The Sourcing Revolution – Market-Informed Sourcing

Last week I was lucky enough to go with Peter Smith and watch him lead one of the BravoSolution Real World Sourcing expert briefings (which you can find out more about here).  And the slides from the session are available here.

Entitled “The Sourcing Revolution”, the day revolved around market-informed sourcing - a relatively new sourcing approach, which has become possible “with the advent of affordable processing power that enables complex algorithms to run in minutes rather than days”.

His talk discussed methods used before this idea came about: when sourcing, if you wish to consider the variables in your specification and suppliers’ responses, the list can quickly become extremely long thus making the situation very complex. To overcome this, procurement tended historically to drive towards a standard solution that the suppliers can make offers against, so that we could handle the multiple variables more easily and make a rational assessment of the alternatives. We second guessed the market through research and strategising, and then decided in advance the specifications and parameters.

However, Peter believes that this is not the best way of doing things for complex sourcing tasks, as it restricts suppliers’ flexibility to offer alternatives (such as part-offers or time constraints) which could provide value.

So, what’s the alternative? Market-informed sourcing. Thanks to computing power being much faster and cheaper these days, this new technique of sourcing has become possible. In fact, Peter suggested that it is “perhaps the biggest advance in procurement since category management”.

Giving us a little mathematical task (with the encouragement of a bottle of wine for the winner), Peter quickly showed us how it can be difficult to calculate the optimal solution when there are many variables and high complexity. However, thanks to market-informed sourcing, the calculations can be performed much quicker, explaining why it could prove to be very useful in the future of procurement.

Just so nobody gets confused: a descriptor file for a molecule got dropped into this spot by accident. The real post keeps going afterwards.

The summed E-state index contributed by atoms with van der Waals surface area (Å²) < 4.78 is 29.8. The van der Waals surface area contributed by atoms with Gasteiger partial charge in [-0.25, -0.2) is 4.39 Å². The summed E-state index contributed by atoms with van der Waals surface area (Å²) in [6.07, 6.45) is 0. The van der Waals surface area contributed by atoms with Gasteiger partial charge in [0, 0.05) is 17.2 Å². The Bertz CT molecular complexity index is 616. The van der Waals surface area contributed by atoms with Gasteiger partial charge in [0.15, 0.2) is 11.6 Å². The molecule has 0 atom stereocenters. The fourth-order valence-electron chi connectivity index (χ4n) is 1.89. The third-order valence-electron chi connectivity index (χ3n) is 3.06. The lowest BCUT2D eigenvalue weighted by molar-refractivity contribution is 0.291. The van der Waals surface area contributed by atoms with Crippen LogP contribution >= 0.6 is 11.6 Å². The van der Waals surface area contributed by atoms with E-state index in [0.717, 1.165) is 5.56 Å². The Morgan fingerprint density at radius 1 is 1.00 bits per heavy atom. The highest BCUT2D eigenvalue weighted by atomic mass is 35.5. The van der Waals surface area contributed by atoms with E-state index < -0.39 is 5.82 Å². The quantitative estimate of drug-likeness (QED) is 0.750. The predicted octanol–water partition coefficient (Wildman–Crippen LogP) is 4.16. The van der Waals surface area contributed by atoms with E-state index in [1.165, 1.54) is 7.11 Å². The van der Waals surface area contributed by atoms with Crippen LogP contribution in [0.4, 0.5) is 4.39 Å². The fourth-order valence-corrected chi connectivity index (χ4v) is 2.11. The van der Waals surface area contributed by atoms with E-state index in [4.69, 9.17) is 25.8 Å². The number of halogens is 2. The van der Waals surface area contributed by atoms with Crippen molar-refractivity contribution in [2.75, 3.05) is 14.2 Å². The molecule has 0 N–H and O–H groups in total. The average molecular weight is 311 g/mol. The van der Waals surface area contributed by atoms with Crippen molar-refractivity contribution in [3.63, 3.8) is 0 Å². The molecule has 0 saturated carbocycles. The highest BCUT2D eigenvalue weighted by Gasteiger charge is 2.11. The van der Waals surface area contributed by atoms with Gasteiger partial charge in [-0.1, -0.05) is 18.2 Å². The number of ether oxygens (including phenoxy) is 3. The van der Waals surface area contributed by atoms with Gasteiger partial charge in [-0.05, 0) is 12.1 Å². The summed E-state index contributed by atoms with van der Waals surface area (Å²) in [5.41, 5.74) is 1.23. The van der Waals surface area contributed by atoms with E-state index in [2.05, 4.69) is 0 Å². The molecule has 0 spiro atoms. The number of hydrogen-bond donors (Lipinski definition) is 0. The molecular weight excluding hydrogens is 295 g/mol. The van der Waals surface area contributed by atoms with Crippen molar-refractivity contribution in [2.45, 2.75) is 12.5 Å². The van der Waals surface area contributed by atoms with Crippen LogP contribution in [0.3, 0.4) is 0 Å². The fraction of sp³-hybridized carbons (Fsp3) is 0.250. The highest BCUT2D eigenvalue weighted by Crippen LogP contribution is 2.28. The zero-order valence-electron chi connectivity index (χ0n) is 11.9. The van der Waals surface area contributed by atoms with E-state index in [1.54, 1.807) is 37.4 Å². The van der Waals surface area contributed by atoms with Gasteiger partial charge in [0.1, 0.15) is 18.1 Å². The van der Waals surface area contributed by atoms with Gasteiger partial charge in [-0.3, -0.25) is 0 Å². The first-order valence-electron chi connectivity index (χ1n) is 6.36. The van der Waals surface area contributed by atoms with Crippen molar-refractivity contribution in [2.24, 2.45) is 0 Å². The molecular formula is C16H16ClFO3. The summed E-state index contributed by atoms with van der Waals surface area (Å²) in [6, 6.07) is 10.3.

This new approach allows us to gather and analyse large amounts of information from potential suppliers, so that we can find the optimal sourcing solutions. From there, we’re also able to introduce different constraints to see whether this affects the outcome of the optimal solution, making this new form of sourcing particularly powerful in complex situations with many variables.

After the initial optimisation analysis, the user can then look at different scenarios. In each case, the system can assess the premium that would be paid against the initial optimal solution.

Having discussed it over lunch, I asked a few of the attendees what they thought of this new approach. I had mostly positive responses - some claimed they've already started using market-informed sourcing, while others said it has potential but might need slightly more work.

One briefly discussed how it may or may not work in the private vs. public sector, saying “I think it would be difficult in the public sector for regulatory reasons, but certainly not impossible. I look forward to seeing this used more in the private sector though”.

Another summed it up quite well, saying “it certainly has an application, but won’t be for everyone”.

The next in the Real World Sourcing series will be led by Guy Allen and is on 23rd October - the topic is  "Preparing for Merger or Takeover".  You can find out more here.

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